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Daniel Parera
MD, co-CEO and CMO
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Dr. Ulrich Pessara

Our Team

Dr. Stephan Fischer – Co-CEO and CSO

Stephan has more than 30 years Life Science industry experience with Boehringer Mannheim and Roche AG.  

He is CEO and Founder of MAB Discovery GmBH, which utilized a unique and proprietary rabbit-based antibody discovery platform to generate various mAbs for several pharma partners and proprietary mAbs prior to the trade sale of its production technology and lab operations to BioNTech (NASDAQ: BNTX) in 2019. He also was Partner of Bioscope Associates LLC from 2009 to 2017. Prior to that, Stephan was SVP, Head Biologics Research and Strategy at Roche until 2009. Previous roles at Roche included the Global Project Lead for Retavase® and NeoRecormon® from Discovery through Commercialisation.

Stephan received a PhD from TU Munich and worked as a PostDoc at EMBL Heidelberg (D)

Daniel Parera, M.D. – Co-CEO and CMO

Daniel is an entrepreneur, investor and advisor in the Life Science and Food industry.

He co-founded three companies and previously was an Executive-in-Residence at TVM Capital Life Science in Munich for almost 4 years – amongst reviewing several hundred opportunities a year worldwide, closing a large pre-IPO investment with subsequent IPO, serving on the Board of Directors of three portfolio companies, and as part of new fund raising was instrumental for the first closing with a key European strategic investor.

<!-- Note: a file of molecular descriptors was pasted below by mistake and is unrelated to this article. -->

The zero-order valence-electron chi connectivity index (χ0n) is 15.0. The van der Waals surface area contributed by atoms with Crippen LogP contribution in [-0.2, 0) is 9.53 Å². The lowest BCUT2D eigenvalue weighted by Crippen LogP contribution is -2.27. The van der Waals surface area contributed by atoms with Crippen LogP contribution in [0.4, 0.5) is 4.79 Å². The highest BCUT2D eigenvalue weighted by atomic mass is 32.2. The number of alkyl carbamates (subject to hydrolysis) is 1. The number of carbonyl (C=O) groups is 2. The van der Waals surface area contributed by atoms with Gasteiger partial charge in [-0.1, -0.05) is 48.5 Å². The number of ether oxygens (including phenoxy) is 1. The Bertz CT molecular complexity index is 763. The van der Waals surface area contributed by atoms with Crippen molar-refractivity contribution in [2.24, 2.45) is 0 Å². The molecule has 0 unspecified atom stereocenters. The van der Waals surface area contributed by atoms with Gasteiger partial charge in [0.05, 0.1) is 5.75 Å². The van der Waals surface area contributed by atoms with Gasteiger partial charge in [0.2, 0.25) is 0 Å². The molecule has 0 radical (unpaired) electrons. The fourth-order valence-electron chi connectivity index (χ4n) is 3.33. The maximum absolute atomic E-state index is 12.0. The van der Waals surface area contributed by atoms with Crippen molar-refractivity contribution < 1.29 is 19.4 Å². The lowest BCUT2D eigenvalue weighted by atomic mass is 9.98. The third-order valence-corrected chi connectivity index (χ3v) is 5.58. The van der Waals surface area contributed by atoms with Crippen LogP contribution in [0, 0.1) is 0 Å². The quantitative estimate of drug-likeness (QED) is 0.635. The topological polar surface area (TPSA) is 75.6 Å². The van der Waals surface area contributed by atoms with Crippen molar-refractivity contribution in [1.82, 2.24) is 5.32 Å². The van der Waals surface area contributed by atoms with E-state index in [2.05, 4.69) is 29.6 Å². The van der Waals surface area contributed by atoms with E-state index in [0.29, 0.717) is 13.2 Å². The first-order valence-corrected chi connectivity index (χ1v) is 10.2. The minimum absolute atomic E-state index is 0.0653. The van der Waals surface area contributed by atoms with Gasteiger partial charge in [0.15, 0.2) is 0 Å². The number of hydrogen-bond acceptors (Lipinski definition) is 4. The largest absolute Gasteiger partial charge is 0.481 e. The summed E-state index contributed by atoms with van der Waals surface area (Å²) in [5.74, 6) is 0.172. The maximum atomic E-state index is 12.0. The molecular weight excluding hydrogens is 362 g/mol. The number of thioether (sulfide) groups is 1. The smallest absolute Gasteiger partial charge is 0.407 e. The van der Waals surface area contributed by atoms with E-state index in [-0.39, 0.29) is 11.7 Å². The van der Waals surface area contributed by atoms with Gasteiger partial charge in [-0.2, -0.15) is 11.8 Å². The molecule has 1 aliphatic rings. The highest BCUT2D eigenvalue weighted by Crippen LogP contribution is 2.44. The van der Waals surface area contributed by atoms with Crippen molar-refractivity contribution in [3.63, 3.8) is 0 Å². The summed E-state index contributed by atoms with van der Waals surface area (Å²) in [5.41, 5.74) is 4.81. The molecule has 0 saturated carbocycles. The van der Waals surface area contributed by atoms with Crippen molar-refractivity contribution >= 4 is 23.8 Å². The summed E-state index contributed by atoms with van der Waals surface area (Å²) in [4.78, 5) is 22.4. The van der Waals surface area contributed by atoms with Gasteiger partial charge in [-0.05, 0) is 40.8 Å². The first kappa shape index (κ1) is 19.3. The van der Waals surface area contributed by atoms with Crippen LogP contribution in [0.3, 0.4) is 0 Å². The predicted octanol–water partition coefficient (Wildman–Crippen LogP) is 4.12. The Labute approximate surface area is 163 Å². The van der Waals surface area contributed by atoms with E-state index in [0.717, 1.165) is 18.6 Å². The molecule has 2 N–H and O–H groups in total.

He had joined TVM from Novartis, where he spent 12 years in various line function roles across three Divisions including Global Franchise Head Strategic Marketing for Immunology & Infectious Diseases, Pharma in Basel, Switzerland, Global Head of Development, Diagnostics for Vaccines & Diagnostics in Emeryville, CA, USA and Global Head New Product & Portfolio Strategy Biopharmaceuticals for Sandoz in Holzkirchen / Munich, Germany. During his tenure, he oversaw and was a team member for multiple collaborations, licensing deals and acquisitions from academic to multi-billion-dollar transactions, world-wide commercial launches and FDA / EMA / CFDA / ANVISA registrations with respective global clinical trials.